of Central Australia come in a wide variety of colours (similar
to Argyle diamonds) and are a thrill to find and own.
If the glint of gold is your passion then you can head out by
4x4 to the Arltunga Historical Reserve, just over 100 km east
of Alice Springs off the Ross Highway. While camping is not permitted
at the fossicking reserve, the nearby Arltunga Bush Hotel and
Camp ground makes an ideal base camp for any expedition in the
area and the full details on the area are available from the NT
Parks and Wildlife Commission Visitors' Centre at the Reserve.
The main gold prospecting areas in Central Australia are around
Tennant Creek, which is known as the Golden Heart of the Territory.
Keen fossickers can take a tag along tour with local miner Paul
Holewa, or head out to the old Warrego Mine site around 60 km
from the town centre where you can dry pan or use metal detectors
in the designated public fossicking areas. Tennant Creek has a
number of caravan and camping grounds that make for an ideal base
camp for any stay in the area and allows visitors to take in the
region's other attractions such as the Battery Hill Mining Centre,
Mary Ann Dam Recreation Lake, Tennant Creek telegraph station
and the famous Devils Marbles.
In the Top End, fossickers and gold panners head for the historic
gold mining township of Pine Creek, 224 km south of Darwin, which
was the centre of the region's heady 1870's gold rush days. You
can tour the many historic mine sites and displays as well as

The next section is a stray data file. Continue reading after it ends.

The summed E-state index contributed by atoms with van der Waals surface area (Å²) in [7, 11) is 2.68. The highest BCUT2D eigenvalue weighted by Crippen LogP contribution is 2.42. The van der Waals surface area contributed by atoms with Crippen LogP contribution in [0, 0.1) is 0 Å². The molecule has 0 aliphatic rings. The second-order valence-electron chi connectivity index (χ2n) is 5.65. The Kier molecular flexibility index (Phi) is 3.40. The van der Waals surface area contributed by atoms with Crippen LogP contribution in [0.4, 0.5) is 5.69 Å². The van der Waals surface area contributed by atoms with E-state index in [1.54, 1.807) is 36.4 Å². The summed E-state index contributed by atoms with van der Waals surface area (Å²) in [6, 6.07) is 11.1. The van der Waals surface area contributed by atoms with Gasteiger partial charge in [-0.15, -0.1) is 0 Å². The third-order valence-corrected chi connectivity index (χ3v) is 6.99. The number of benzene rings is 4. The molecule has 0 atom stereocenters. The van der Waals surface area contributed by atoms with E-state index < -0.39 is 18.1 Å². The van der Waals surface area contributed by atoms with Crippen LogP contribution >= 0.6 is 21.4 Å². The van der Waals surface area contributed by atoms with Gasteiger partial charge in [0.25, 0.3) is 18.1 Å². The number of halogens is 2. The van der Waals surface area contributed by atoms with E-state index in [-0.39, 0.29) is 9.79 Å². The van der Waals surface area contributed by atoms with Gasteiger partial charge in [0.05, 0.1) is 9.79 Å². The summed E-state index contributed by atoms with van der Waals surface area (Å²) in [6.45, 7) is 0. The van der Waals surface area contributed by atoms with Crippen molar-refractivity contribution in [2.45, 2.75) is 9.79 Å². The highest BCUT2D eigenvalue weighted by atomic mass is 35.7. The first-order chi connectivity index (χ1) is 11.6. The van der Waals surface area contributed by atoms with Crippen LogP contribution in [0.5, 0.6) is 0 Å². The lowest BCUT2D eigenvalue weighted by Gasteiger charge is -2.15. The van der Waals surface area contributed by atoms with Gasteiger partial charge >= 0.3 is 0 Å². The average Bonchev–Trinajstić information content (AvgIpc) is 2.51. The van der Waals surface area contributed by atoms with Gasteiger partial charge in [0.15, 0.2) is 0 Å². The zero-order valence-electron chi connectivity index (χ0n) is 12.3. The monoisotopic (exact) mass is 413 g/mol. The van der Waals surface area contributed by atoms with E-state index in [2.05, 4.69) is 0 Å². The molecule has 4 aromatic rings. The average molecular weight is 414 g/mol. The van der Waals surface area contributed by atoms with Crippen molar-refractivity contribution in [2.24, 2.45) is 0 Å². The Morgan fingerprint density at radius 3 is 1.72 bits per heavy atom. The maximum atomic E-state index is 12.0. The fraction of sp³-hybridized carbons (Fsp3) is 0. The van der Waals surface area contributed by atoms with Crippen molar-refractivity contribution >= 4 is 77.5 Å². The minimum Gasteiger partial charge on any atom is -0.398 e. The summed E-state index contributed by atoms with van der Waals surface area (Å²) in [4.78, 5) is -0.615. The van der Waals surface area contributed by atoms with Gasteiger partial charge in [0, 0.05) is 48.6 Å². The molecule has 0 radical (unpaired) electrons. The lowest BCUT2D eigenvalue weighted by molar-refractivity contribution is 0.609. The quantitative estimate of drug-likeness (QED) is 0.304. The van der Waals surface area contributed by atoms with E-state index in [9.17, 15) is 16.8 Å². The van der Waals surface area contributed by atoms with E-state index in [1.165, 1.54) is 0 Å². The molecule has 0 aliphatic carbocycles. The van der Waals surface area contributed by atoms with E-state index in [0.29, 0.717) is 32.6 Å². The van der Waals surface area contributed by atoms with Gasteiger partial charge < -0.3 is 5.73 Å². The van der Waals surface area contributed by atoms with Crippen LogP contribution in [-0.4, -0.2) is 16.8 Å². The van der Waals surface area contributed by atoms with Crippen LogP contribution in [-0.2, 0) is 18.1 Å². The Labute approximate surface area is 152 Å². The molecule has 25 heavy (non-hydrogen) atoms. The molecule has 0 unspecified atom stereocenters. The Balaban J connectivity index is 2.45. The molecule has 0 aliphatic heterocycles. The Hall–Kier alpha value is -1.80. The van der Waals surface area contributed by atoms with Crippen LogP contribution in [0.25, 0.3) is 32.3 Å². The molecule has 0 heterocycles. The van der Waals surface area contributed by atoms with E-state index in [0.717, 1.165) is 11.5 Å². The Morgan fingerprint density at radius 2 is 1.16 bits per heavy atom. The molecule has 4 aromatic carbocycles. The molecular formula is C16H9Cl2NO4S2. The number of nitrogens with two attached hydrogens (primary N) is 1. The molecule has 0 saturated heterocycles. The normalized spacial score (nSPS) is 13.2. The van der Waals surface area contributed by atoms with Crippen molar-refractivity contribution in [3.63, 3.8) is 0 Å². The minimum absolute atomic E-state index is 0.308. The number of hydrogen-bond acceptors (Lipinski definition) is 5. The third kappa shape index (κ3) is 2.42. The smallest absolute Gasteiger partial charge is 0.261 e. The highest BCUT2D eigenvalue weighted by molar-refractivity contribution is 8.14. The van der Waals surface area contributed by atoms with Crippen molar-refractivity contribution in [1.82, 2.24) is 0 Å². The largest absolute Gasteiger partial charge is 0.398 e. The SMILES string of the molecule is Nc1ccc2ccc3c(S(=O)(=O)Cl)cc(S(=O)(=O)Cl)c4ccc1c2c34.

try your hand at gold panning at Gun Alley. Each year in early
May, Pine Creek hosts the annual Gold Rush Festival, which includes
the popular NT Gold Panning Championships. The nearby Goldfields
Loop Heritage Trail will delight history buffs and you can camp
overnight at the quirky Grove Hill Heritage Hotel, which includes
a fascinating array of gold mining memorabilia and colourful locals.
Fossicking and gold panning are fascinating pastimes and if you
and your family and friends want to experience a truly memorable
adventure holiday, head to the Northern Territory because you
will never never know if you never never go!!
- The official NT Department of Business, Industry and Resource
Development website. Find Fossicking under the Minerals and Energy
section, then Licences, Titles & Permits sub section. Includes
practical information and site maps, exclusion areas, dictionary
of gems and minerals and safety tips.
- Gemtree makes a great base for any fossicking in the Harts Ranges.
Camping facilities, tours, cutting room, gear to hire and information
are all available.
Tennant Creek Regional Tourist Assoc Inc. Battery Hill
Regional Centre, Peko Road, Tel: 08 8962 3388, Email: email@example.com
Katherine Region Tourist Association. Stuart Highway,
Katherine. Tel: 08 8972 2650, Email: firstname.lastname@example.org
Outback Gems, Shop 2, Coles Complex, Alice Springs. Tel:
08 8952 9299, Fax: 08 8952 9299.
Department of Mines and Energy: Alice Springs: 58 Hartley
Street, Tel: 08 8951 5658 Darwin: Centrepoint Building, Smith
Street Mall, Tel: 08 8999 5322 .